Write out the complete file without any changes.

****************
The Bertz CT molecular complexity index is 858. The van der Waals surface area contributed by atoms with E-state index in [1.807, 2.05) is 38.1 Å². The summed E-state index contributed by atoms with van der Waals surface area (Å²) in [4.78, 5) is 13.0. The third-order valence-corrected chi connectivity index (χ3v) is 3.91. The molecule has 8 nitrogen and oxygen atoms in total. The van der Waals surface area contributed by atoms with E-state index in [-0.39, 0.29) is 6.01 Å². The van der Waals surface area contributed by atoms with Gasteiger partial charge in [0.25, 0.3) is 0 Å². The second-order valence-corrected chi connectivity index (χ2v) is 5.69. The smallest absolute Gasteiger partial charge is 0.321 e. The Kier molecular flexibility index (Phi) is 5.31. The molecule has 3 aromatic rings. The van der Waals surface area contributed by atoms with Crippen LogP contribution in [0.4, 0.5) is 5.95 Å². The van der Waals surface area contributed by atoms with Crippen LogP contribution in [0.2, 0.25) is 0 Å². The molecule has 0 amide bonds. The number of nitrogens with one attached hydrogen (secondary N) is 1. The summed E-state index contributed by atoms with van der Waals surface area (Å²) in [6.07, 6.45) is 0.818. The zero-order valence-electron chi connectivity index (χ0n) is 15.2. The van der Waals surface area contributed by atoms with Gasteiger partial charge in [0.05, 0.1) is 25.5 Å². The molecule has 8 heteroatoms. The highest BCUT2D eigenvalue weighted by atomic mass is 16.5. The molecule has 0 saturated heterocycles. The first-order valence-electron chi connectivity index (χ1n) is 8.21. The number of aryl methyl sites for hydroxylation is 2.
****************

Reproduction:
The Bertz CT molecular complexity index is 858. The van der Waals surface area contributed by atoms with E-state index in [1.807, 2.05) is 38.1 Å². The summed E-state index contributed by atoms with van der Waals surface area (Å²) in [4.78, 5) is 13.0. The third-order valence-corrected chi connectivity index (χ3v) is 3.91. The molecule has 8 nitrogen and oxygen atoms in total. The van der Waals surface area contributed by atoms with E-state index in [-0.39, 0.29) is 6.01 Å². The van der Waals surface area contributed by atoms with Gasteiger partial charge in [0.25, 0.3) is 0 Å². The second-order valence-corrected chi connectivity index (χ2v) is 5.69. The smallest absolute Gasteiger partial charge is 0.321 e. The Kier molecular flexibility index (Phi) is 5.31. The molecule has 3 aromatic rings. The van der Waals surface area contributed by atoms with Crippen LogP contribution in [0.4, 0.5) is 5.95 Å². The van der Waals surface area contributed by atoms with Crippen LogP contribution in [0.2, 0.25) is 0 Å². The molecule has 0 amide bonds. The number of nitrogens with one attached hydrogen (secondary N) is 1. The summed E-state index contributed by atoms with van der Waals surface area (Å²) in [6.07, 6.45) is 0.818. The zero-order valence-electron chi connectivity index (χ0n) is 15.2. The van der Waals surface area contributed by atoms with Gasteiger partial charge in [0.05, 0.1) is 25.5 Å². The molecule has 8 heteroatoms. The highest BCUT2D eigenvalue weighted by atomic mass is 16.5. The molecule has 0 saturated heterocycles. The first-order valence-electron chi connectivity index (χ1n) is 8.21. The number of aryl methyl sites for hydroxylation is 2.